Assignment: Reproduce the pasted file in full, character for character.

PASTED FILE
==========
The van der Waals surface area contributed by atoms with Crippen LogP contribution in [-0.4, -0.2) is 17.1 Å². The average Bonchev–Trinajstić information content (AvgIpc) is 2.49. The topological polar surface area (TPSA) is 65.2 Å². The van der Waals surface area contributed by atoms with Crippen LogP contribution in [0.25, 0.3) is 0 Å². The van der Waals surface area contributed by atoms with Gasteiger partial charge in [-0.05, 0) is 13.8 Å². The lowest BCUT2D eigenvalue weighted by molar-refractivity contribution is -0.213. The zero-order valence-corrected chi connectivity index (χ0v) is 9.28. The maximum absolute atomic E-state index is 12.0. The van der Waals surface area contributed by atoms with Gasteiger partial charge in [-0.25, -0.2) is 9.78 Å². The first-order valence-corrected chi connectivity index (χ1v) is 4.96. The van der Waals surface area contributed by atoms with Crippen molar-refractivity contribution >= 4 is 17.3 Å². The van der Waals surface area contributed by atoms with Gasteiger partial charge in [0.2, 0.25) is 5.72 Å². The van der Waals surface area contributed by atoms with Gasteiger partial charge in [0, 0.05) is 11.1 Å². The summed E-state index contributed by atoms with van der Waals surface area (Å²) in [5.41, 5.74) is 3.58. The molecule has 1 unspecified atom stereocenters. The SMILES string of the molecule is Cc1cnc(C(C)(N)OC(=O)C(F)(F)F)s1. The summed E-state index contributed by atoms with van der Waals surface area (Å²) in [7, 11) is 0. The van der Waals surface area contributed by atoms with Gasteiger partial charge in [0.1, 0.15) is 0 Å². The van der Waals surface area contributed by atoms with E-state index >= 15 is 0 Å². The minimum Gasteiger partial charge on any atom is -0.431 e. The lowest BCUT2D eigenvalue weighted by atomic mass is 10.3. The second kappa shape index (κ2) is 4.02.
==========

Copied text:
The van der Waals surface area contributed by atoms with Crippen LogP contribution in [-0.4, -0.2) is 17.1 Å². The average Bonchev–Trinajstić information content (AvgIpc) is 2.49. The topological polar surface area (TPSA) is 65.2 Å². The van der Waals surface area contributed by atoms with Crippen LogP contribution in [0.25, 0.3) is 0 Å². The van der Waals surface area contributed by atoms with Gasteiger partial charge in [-0.05, 0) is 13.8 Å². The lowest BCUT2D eigenvalue weighted by molar-refractivity contribution is -0.213. The zero-order valence-corrected chi connectivity index (χ0v) is 9.28. The maximum absolute atomic E-state index is 12.0. The van der Waals surface area contributed by atoms with Gasteiger partial charge in [-0.25, -0.2) is 9.78 Å². The first-order valence-corrected chi connectivity index (χ1v) is 4.96. The van der Waals surface area contributed by atoms with Crippen molar-refractivity contribution >= 4 is 17.3 Å². The van der Waals surface area contributed by atoms with Gasteiger partial charge in [0.2, 0.25) is 5.72 Å². The van der Waals surface area contributed by atoms with Gasteiger partial charge in [0, 0.05) is 11.1 Å². The summed E-state index contributed by atoms with van der Waals surface area (Å²) in [5.41, 5.74) is 3.58. The molecule has 1 unspecified atom stereocenters. The SMILES string of the molecule is Cc1cnc(C(C)(N)OC(=O)C(F)(F)F)s1. The summed E-state index contributed by atoms with van der Waals surface area (Å²) in [7, 11) is 0. The van der Waals surface area contributed by atoms with Gasteiger partial charge in [0.1, 0.15) is 0 Å². The van der Waals surface area contributed by atoms with E-state index >= 15 is 0 Å². The minimum Gasteiger partial charge on any atom is -0.431 e. The lowest BCUT2D eigenvalue weighted by atomic mass is 10.3. The second kappa shape index (κ2) is 4.02.